The Donmar Warehouse production of John Logan’s Red collected more trophies than any other production at yesterday’s Tony Awards, Broadway’s equivalent of London’s Laurence Olivier Awards, with a haul of six including Best Play.
In a strong year for British transfers to America, the Menier Chocolate Factory productions of La Cage Aux Folles and A Little Night Music collected another four awards between them.
Red, which ran at the Donmar Warehouse last Christmas before transferring to Broadway in March, tells the tale of 20th century artist Mark Rothko as he struggles to accept the fame he has found and his place in the changing art world.
Eddie Redmayne, who plays Rothko’s assistant, won the Tony Award for Best Performance by a Featured Actor in a Play, adding to the Laurence Olivier Award for Actor in a Supporting Role he won earlier this year for his London performance in Red.
In addition to three wins for design – Scenic Design for Christopher Oram, Lighting Design for Neil Austin and Sound Design for Adam Cork – the production won Donmar Warehouse Artistic Director Michael Grandage his first Tony Award for direction.
Speaking about the production’s bumper night, Grandage said: “One of the great joys for the Donmar is to take our work to America from time to time and to share it with such a vibrant theatre community – in the past year alone, we have transferred Red, Hamlet and Creditors to New York and Parade to Los Angeles. The fact that the Broadway community have now honoured us in such a remarkable way with Tony recognition is a joy for us all.”
La Cage Aux Folles, which was revived by the Menier Chocolate Factory in November 2007 before transferring to the West End and finally to Broadway, recreated its London awards success, collecting Tonys for Best Revival of a Musical and Best Performance by a Leading Actor in a Musical for Douglas Hodge, awards it had previously won at the 2009 Laurence Olivier Awards. At the Tonys it also added the accolade of Best Director of a Musical, which was won by Terry Johnson.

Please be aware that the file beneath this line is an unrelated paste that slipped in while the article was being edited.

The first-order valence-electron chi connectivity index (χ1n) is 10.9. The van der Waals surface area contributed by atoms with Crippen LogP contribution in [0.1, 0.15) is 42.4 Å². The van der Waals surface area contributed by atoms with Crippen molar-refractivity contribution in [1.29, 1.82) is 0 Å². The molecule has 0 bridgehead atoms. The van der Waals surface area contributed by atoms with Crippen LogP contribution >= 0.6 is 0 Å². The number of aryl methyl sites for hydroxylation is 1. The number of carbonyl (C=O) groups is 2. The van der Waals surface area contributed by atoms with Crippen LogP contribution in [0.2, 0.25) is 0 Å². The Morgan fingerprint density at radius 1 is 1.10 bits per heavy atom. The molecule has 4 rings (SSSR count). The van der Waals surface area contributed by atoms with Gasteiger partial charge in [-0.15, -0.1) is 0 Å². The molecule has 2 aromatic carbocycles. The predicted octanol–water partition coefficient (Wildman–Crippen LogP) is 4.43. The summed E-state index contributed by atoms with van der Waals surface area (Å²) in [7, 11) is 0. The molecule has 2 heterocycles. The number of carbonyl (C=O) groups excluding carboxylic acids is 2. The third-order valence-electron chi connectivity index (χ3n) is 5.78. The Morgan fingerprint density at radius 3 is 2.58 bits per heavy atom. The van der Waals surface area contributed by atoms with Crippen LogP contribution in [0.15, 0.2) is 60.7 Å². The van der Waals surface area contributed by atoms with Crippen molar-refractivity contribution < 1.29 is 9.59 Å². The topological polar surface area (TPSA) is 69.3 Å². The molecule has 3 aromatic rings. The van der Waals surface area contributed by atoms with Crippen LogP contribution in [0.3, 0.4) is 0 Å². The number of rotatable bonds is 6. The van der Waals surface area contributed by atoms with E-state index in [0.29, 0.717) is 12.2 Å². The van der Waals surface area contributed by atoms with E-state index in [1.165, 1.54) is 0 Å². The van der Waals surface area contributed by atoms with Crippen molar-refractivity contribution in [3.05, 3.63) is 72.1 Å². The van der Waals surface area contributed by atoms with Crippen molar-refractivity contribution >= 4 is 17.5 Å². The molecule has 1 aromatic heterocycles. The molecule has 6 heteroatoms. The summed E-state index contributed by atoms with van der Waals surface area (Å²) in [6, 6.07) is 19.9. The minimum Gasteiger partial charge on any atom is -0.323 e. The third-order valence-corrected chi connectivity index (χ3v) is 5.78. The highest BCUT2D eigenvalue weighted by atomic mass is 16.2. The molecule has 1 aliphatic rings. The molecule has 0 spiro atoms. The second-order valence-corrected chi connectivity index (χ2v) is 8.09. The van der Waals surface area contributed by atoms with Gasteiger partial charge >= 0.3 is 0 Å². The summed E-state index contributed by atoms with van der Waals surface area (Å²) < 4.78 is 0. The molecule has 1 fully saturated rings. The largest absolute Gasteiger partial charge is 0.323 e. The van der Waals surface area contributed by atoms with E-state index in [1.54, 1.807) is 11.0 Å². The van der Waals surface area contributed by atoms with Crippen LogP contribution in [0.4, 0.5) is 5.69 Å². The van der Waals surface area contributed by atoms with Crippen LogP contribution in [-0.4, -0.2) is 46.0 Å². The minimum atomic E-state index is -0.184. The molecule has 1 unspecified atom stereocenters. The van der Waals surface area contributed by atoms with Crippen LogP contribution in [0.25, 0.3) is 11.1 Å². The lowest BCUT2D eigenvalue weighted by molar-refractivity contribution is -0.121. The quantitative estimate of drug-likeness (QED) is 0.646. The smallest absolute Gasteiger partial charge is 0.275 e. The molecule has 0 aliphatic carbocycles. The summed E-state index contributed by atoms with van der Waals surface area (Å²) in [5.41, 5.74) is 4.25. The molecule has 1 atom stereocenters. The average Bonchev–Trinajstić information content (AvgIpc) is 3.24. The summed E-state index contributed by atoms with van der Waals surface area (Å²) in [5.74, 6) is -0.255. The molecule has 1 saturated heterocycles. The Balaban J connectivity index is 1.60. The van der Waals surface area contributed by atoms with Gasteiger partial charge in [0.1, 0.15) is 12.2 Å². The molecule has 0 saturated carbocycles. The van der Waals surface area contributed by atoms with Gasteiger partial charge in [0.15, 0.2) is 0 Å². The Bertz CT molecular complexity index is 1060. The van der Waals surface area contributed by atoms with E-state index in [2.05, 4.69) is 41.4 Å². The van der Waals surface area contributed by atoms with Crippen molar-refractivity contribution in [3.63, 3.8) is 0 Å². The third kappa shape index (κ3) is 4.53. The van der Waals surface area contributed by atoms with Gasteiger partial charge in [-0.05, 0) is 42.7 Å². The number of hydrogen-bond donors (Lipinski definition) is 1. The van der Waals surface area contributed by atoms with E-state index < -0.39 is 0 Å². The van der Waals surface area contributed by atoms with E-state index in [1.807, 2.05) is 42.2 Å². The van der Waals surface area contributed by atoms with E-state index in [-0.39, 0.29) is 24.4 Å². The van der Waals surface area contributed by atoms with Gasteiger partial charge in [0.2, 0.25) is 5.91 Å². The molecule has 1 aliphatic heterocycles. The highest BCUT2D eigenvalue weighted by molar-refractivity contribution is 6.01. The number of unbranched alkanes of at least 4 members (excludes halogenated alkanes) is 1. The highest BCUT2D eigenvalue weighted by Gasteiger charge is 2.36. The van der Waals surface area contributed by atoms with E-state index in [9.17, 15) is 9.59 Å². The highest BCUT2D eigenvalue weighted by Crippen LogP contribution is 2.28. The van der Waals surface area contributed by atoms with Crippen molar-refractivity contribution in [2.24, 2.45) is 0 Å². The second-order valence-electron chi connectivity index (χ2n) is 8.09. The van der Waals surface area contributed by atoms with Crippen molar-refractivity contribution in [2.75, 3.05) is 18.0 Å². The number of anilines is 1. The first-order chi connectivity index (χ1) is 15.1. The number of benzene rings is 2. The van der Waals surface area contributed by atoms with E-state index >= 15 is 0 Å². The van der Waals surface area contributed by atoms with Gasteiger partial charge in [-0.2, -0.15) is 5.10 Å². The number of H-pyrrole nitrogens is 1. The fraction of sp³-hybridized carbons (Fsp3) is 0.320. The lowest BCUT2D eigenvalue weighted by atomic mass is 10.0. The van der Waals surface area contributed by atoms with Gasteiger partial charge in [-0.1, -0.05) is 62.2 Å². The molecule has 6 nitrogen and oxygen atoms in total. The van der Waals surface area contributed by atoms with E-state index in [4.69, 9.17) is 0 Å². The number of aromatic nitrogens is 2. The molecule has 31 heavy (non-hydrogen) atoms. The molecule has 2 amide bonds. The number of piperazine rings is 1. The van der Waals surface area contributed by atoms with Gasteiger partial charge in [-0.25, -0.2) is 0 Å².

Another Menier transfer, the Trevor Nunn-directed revival of Stephen Sondheim’s A Little Night Music, saw Catherine Zeta-Jones, who replaced London star Hannah Waddingham for the production’s Broadway run, win the award for Best Performance by a Leading Actress in a Musical.
Another Brit leaving the Tonys with an award in his pocket was playwright Alan Ayckbourn, who was honoured with the Tony Award for Lifetime Achievement in Theatre.
The haul of 10 award wins from 28 nominations for British productions is an impressive showing for West End transfers, with only the Donmar’s production of Hamlet and the Royal Court, Chichester Festival Theatre and Headlong production of Enron unable to convert any nominations into a win.
Away from British productions, the Tony Award for Best Musical went to Memphis, which features music and lyrics by Bon Jovi keyboard player David Bryan. The production also collected wins for Best Book of a Musical, Best Original Score and Best Orchestrations.
August Wilson’s Fences won Best Revival of a Play, with stars Denzel Washington and Viola Davis winning the awards for Leading Actor and Actress in a Play. Scarlett Johansson, better known for her Hollywood performances than her stage work, collected the Tony for Best Performance by a Featured Actress in a Play for her role in A View From The Bridge.
Musical Fela!, which comes to the National Theatre in November, won three awards for Best Choreography (Bill T Jones), Best Costume Design of a Musical (Marina Draghici) and Best Sound Design of a Musical (Robert Kaplowitz).
A full list of Tony Award winners can be found at the Tony Awards website.